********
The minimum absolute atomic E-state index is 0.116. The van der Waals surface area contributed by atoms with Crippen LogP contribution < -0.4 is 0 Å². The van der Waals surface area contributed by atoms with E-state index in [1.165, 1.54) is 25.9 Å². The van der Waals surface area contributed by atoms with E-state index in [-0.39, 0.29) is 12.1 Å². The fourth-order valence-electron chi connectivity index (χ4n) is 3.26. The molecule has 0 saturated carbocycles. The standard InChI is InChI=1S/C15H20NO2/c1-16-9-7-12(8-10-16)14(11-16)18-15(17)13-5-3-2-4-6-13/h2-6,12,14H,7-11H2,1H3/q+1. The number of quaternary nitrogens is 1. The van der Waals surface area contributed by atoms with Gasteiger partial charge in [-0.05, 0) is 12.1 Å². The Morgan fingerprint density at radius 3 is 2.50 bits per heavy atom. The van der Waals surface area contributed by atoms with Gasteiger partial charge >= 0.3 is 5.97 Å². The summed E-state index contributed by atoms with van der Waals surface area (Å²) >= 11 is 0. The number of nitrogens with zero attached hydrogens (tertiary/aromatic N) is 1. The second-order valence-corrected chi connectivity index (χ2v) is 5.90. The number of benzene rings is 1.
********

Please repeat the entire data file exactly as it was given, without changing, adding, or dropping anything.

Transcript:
The minimum absolute atomic E-state index is 0.116. The van der Waals surface area contributed by atoms with Crippen LogP contribution < -0.4 is 0 Å². The van der Waals surface area contributed by atoms with E-state index in [1.165, 1.54) is 25.9 Å². The van der Waals surface area contributed by atoms with E-state index in [-0.39, 0.29) is 12.1 Å². The fourth-order valence-electron chi connectivity index (χ4n) is 3.26. The molecule has 0 saturated carbocycles. The standard InChI is InChI=1S/C15H20NO2/c1-16-9-7-12(8-10-16)14(11-16)18-15(17)13-5-3-2-4-6-13/h2-6,12,14H,7-11H2,1H3/q+1. The number of quaternary nitrogens is 1. The van der Waals surface area contributed by atoms with Gasteiger partial charge in [-0.05, 0) is 12.1 Å². The Morgan fingerprint density at radius 3 is 2.50 bits per heavy atom. The van der Waals surface area contributed by atoms with Gasteiger partial charge >= 0.3 is 5.97 Å². The summed E-state index contributed by atoms with van der Waals surface area (Å²) >= 11 is 0. The number of nitrogens with zero attached hydrogens (tertiary/aromatic N) is 1. The second-order valence-corrected chi connectivity index (χ2v) is 5.90. The number of benzene rings is 1.